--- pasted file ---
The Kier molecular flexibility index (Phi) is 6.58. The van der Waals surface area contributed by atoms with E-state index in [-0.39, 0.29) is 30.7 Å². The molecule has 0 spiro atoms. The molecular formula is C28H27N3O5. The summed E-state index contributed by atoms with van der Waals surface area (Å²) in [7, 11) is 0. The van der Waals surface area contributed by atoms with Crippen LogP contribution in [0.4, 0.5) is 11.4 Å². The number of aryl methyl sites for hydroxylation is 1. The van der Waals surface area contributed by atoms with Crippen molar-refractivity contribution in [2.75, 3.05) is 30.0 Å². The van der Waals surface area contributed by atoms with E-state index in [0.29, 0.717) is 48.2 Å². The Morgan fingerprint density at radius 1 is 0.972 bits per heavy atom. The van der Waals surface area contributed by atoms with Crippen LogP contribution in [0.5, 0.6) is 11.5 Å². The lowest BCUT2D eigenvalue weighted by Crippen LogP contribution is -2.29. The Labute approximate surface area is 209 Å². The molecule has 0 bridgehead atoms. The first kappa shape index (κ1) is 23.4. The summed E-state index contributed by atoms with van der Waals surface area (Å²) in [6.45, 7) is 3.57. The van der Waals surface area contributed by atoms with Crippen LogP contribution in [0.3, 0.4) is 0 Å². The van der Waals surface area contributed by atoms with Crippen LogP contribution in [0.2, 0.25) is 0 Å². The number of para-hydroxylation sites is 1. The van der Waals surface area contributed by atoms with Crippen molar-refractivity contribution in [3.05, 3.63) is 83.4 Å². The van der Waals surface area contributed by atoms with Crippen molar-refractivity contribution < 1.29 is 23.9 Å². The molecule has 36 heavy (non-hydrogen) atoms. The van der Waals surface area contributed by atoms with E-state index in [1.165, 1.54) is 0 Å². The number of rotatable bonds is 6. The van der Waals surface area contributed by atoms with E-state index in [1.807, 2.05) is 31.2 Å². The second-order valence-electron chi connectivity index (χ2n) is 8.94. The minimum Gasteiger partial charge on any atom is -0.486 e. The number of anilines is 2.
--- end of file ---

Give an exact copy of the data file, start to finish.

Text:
The Kier molecular flexibility index (Phi) is 6.58. The van der Waals surface area contributed by atoms with E-state index in [-0.39, 0.29) is 30.7 Å². The molecule has 0 spiro atoms. The molecular formula is C28H27N3O5. The summed E-state index contributed by atoms with van der Waals surface area (Å²) in [7, 11) is 0. The van der Waals surface area contributed by atoms with Crippen LogP contribution in [0.4, 0.5) is 11.4 Å². The number of aryl methyl sites for hydroxylation is 1. The van der Waals surface area contributed by atoms with Crippen molar-refractivity contribution in [2.75, 3.05) is 30.0 Å². The van der Waals surface area contributed by atoms with E-state index in [0.29, 0.717) is 48.2 Å². The Morgan fingerprint density at radius 1 is 0.972 bits per heavy atom. The van der Waals surface area contributed by atoms with Crippen LogP contribution in [0.5, 0.6) is 11.5 Å². The lowest BCUT2D eigenvalue weighted by Crippen LogP contribution is -2.29. The Labute approximate surface area is 209 Å². The molecule has 0 bridgehead atoms. The first kappa shape index (κ1) is 23.4. The summed E-state index contributed by atoms with van der Waals surface area (Å²) in [6.45, 7) is 3.57. The van der Waals surface area contributed by atoms with Crippen LogP contribution in [0.3, 0.4) is 0 Å². The van der Waals surface area contributed by atoms with Crippen LogP contribution in [0.2, 0.25) is 0 Å². The number of para-hydroxylation sites is 1. The van der Waals surface area contributed by atoms with Crippen molar-refractivity contribution in [3.05, 3.63) is 83.4 Å². The van der Waals surface area contributed by atoms with Crippen molar-refractivity contribution < 1.29 is 23.9 Å². The molecule has 36 heavy (non-hydrogen) atoms. The van der Waals surface area contributed by atoms with E-state index in [1.165, 1.54) is 0 Å². The number of rotatable bonds is 6. The van der Waals surface area contributed by atoms with E-state index in [1.807, 2.05) is 31.2 Å². The second-order valence-electron chi connectivity index (χ2n) is 8.94. The minimum Gasteiger partial charge on any atom is -0.486 e. The number of anilines is 2.